This was Ben’s third triathlon since early summer, but an unforeseen problem would make this one different.  A bone cancer survivor, the sixth grader had had his right tibia and fibula amputated for osteosarcoma when he was six.  Now, with about a half mile to go, he fell to the track because his prosthetic right leg wobbled and broke when its screws came undone.

When Ben Baltz' prosthetic right leg broke as he was competing in the Sea Turtle Kids Triathlon at Pensacola Beach, Florida, the eleven-year-old cancer survivor was down but not out: a new friend from the nearby Marine base was there to help him finish the race.

Lost in Translation: The Perils of Tweeting About Concussions

One of the things I try to do every day is carve out time to keep up with what people are saying on Twitter, and occasionally throwing in my two-cents worth. For those of you reading this blog who follow MomsTEAM on Twitter, it won't come as any big surprise that concussions in sports seems to be the topic that most often lights up the youth sports Twittersphere.

But as anyone active on Twitter also knows, condensing one's thoughts into 140 character "tweets" is often a challenge, and can sometimes leave a lot to be desired, especially when one is talking about a subject as complex as concussions.

Last night was one of those times.

As anyone active on Twitter knows, condensing one's thoughts into 140 character "tweets" is often a challenge, especially when one is talking about a subject as complex as concussions. Last night was one of those times.

Chronic Under-Reporting Of Concussion: Is Changing The Culture A Realistic Solution?

 

If your child plays a contact or collision sport, whether at be at the youth, middle school or high school level, odds are that at some point in their athletic career they will suffer a concussion. How well they recover depends a lot on how quickly their concussion is identified so they can be removed from practice or game action.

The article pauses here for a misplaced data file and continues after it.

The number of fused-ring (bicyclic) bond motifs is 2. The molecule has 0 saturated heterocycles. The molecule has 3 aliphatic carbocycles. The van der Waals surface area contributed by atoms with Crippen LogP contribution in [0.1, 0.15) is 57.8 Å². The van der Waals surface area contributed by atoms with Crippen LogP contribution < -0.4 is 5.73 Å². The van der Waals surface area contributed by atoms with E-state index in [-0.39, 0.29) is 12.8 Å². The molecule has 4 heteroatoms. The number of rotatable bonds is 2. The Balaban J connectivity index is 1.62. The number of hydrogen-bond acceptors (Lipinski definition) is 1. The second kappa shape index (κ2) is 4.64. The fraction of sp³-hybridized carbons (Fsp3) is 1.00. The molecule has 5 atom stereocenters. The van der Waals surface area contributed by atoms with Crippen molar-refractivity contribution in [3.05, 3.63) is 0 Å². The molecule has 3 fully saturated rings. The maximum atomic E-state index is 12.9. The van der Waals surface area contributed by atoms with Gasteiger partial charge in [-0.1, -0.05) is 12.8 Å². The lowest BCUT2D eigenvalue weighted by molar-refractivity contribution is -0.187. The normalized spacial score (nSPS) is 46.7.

A lot of student-athletes - a declining percentage, fortunately - don't appreciate precisely when they have suffered a concussion. There are a lot of reasons:

Most athletes won't self-report concussion symptoms to sideline personnel, much less voluntarily remove themselves from the game. Changing the culture is one way to address the problem of chronic under-reporting, but it can't be counted on as a panacea.

Limiting Full-Contact Practices in High School Football: The Time to Act is Now!

For those of you who may be wondering why you haven't seen a blog from me in recent weeks, there is a simple answer: I have been head down (pardon the pun) finishing up MomsTEAM's high school football concussion documentary, The Smartest Team.

Newcastle, Oklahoma football player about to be tackledTwo news items on the subject of brain trauma in high school football, however, hit my desk over the past week which deserve comment.

Despite a growing body of evidence which suggests that brain trauma to football players can result, not just from violent helmet-on-helmet collisions hard enough to lead to concussions but from the cumulative effect of less forceful, but repetitive, subconcussive blows, no steps have been taken to limit such trauma at the high school level. That may be about to change.

Youth Sports Heroes of the Month: Queen Creek (Arizona) High School Football Team

Attending Queen Creek High School was a daily ordeal for 16-year-old sophomore Chy Johnson, who faced unrelenting taunts from bullies who would punctuate their insults by throwing garbage on her and shoving her in the hallways. Most days, she came home crying, unable to resist the indignities alone.

School bullies often seek out the most vulnerable victims, classmates who appear “different” for one reason or another and cannot defend themselves. Chy Johnson unfortunately fit the description. She attends regular classes, but she has microcephaly, a genetic brain disorder that has left her head smaller than average and causes her brain to operate at a third-grade level.

Attending Queen Creek High School was a daily ordeal for 16-year-old sophomore Chy Johnson, who faced unrelenting taunts from bullies. Until the high school football team stepped in to help.